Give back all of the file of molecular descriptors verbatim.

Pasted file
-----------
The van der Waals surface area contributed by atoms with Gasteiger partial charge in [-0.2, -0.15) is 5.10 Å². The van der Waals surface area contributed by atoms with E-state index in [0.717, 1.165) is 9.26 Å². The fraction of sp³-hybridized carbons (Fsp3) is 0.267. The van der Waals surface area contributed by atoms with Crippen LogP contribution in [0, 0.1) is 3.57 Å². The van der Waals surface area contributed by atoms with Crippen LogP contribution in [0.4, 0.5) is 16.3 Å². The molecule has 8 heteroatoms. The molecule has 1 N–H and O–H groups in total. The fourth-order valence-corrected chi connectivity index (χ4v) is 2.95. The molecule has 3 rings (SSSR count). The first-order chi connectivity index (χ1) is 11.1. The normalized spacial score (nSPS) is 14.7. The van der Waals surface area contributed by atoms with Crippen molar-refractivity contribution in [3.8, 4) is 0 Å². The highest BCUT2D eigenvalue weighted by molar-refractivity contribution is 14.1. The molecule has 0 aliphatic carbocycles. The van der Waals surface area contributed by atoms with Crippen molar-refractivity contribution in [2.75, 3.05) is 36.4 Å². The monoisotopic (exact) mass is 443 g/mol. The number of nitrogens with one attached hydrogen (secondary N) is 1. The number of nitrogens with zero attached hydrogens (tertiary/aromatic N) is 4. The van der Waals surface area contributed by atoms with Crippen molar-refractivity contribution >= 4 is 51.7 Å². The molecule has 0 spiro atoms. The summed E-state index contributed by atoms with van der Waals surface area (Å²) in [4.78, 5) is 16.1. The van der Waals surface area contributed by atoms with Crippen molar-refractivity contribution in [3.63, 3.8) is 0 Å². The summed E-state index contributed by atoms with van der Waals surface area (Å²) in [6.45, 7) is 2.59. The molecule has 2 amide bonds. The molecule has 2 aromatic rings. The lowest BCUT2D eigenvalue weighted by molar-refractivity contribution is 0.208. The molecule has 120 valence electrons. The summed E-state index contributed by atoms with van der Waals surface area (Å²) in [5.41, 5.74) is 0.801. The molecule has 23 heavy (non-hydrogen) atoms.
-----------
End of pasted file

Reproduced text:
The van der Waals surface area contributed by atoms with Gasteiger partial charge in [-0.2, -0.15) is 5.10 Å². The van der Waals surface area contributed by atoms with E-state index in [0.717, 1.165) is 9.26 Å². The fraction of sp³-hybridized carbons (Fsp3) is 0.267. The van der Waals surface area contributed by atoms with Crippen LogP contribution in [0, 0.1) is 3.57 Å². The van der Waals surface area contributed by atoms with Crippen LogP contribution in [0.4, 0.5) is 16.3 Å². The molecule has 8 heteroatoms. The molecule has 1 N–H and O–H groups in total. The fourth-order valence-corrected chi connectivity index (χ4v) is 2.95. The molecule has 3 rings (SSSR count). The first-order chi connectivity index (χ1) is 11.1. The normalized spacial score (nSPS) is 14.7. The van der Waals surface area contributed by atoms with Crippen molar-refractivity contribution in [3.8, 4) is 0 Å². The highest BCUT2D eigenvalue weighted by molar-refractivity contribution is 14.1. The molecule has 0 aliphatic carbocycles. The van der Waals surface area contributed by atoms with Crippen molar-refractivity contribution in [2.75, 3.05) is 36.4 Å². The monoisotopic (exact) mass is 443 g/mol. The number of nitrogens with one attached hydrogen (secondary N) is 1. The number of nitrogens with zero attached hydrogens (tertiary/aromatic N) is 4. The van der Waals surface area contributed by atoms with Crippen molar-refractivity contribution >= 4 is 51.7 Å². The molecule has 0 spiro atoms. The summed E-state index contributed by atoms with van der Waals surface area (Å²) in [4.78, 5) is 16.1. The van der Waals surface area contributed by atoms with Crippen molar-refractivity contribution in [3.63, 3.8) is 0 Å². The summed E-state index contributed by atoms with van der Waals surface area (Å²) in [6.45, 7) is 2.59. The molecule has 2 amide bonds. The molecule has 2 aromatic rings. The lowest BCUT2D eigenvalue weighted by molar-refractivity contribution is 0.208. The molecule has 120 valence electrons. The summed E-state index contributed by atoms with van der Waals surface area (Å²) in [5.41, 5.74) is 0.801. The molecule has 23 heavy (non-hydrogen) atoms.